Board of Visitors Votes to Withdraw from RAK Partnership at Semester’s End
Posted: March 3, 2009 at 1:00 am, Last Updated: November 30, -0001 at 12:00 am
Provost Peter Stearns
Photo by Evan Cantwell
Last week, Mason’s Board of Visitors (BOV) voted to rescind the university’s participation in the campus in Ras Al Khaimah (RAK) in the United Arab Emirates at the conclusion of the current spring semester.
The students presently enrolled in classes at RAK will be allowed to complete their semester, which ends May 25. The university will provide support to help students either continue their studies at Mason’s campuses in Northern Virginia or transfer to another institution of higher learning in the region.
The BOV’s decision is the result of procedural and budgetary changes made in the campus’ operations by the partner foundation in RAK.
At a forum held on Feb. 27, Mason Provost Peter Stearns said that “the collaboration worked fairly smoothly until about two months ago.” At that time, the partner indicated that financial support for the operation would be reduced while at the same time expecting enrollment to increase. In addition, the academic reporting structure was to change, with the academic director no longer reporting to Mason.
At that point, Stearns said, the university realized that the effort would no longer meet accreditation standards and that Mason would have to withdraw from the partnership.
“We do this with great regret,” Stearns said at the forum. However, he said, the goals of the project “remain valid.”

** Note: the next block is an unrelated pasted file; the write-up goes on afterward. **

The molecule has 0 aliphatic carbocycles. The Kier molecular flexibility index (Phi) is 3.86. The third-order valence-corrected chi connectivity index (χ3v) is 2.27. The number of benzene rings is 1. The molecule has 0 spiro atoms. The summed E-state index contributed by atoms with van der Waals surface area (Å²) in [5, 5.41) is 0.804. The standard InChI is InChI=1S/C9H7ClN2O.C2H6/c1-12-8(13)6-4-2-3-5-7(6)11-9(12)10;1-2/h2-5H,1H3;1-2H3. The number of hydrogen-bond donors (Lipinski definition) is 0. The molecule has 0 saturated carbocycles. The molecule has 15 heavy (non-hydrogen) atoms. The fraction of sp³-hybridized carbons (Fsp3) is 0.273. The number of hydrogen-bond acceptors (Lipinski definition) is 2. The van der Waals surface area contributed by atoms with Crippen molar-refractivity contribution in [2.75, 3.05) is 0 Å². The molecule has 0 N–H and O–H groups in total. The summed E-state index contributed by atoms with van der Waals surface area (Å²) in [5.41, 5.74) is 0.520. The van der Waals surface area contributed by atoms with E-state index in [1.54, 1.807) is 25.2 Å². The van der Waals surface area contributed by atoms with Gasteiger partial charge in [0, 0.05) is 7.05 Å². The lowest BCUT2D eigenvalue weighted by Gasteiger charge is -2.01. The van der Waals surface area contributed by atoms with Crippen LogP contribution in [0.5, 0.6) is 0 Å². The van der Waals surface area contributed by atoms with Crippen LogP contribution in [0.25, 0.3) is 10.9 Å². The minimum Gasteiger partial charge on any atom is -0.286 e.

He stressed that Mason remains committed to its international endeavors. Most recently Mason has been in discussions with Moscow State University regarding an exchange of faculty and students next year.
Stearns said he had had a videoconference with students at the RAK Campus, assuring them that Mason would do everything possible to ensure that their education would continue.
Students who can secure visas to attend Mason in the United States will be offered the same tuition terms they had in RAK. “We would welcome them and make special provisions for them,” he said.
He added that he had been in discussions with other American universities with campuses abroad to see if they could accept students.
In addition, Stearns said the university would offer assistance to the faculty and staff in the UAE in finding new jobs. “They are not our employees, but we will help as best we can.”
In response to a question about the budget impact of the project, Stearns replied that it was “budget neutral,” although there might be some “modest clean-up costs” to close out the arrangement. He explained that the university had been paid a management fee but that will be discontinued.
Stearns also extended thanks to the faculty and staff at Mason who had been involved in the project.
Mason offered its first English language classes in RAK four years ago and began degree programs three years ago. Currently, about 180 students from 26 different countries are enrolled in the degree programs and English language classes.